Some issues I've realized (nothing major):
1) Dishwasher. One tenant will use it to wash a plate and skillet. Obvious waste of water but there's not much I can do excect ask him to use a full load next time. My lease doesn't state anything along the lines of loading the dishwasher with a "full" or "reasonable" load. Next tenant, the lease will state it.
2) Washer and Dryer. Same as above.
Also: I changed all the bedroom door knobs to ones with locks. Each person has a key for themselves and I have a copy for emergencies. It's ~$15 per door knob at Home Depot but it gives everyone their own additional sense of security. Well worth the few bucks.
Originally posted by @Michael H. :
The main thing is you have to get along and trust them since you are giving them access to your personal home. There are things you can do to protect your things but they still have access to many things so keep that in mind. Definitely write up a lease and make it month to month like others have said. You don’t want to be living with someone you don’t get along with...Nicole A. How did you deal with when your tenants wanted to invite a friend over? Did they need to ask prior to them coming over? I currently rent rooms out in my home and that is one thing that I struggle with how to deal with that aspect.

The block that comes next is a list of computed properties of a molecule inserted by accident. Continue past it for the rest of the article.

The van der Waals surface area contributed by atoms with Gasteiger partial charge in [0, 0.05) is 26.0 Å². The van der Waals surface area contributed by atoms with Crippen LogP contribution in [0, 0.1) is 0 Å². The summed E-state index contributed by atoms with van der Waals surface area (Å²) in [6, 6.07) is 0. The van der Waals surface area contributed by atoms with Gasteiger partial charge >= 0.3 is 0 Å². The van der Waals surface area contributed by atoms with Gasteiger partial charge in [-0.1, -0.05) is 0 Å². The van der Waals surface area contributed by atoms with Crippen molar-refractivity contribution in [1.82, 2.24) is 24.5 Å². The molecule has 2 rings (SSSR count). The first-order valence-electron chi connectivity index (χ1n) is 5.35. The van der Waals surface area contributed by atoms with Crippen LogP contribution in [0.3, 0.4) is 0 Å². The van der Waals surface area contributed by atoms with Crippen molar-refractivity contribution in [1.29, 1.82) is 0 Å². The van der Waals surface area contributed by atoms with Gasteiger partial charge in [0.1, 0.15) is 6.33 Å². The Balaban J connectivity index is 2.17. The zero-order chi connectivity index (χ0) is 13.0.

I write in the lease that they need to respect the peaceful living of the other residents. Also, visitors can not stay over longer than a week (to accommodate for holiday breaks and the like). My tenants and I are on the same page when it comes to having friends over. They have friends over and so do I. We all act like adults because I made it clear from the beginning.
It's a home. Not a military barracks or jail. You want to treat your tenants like humans and allow them to be comfortable.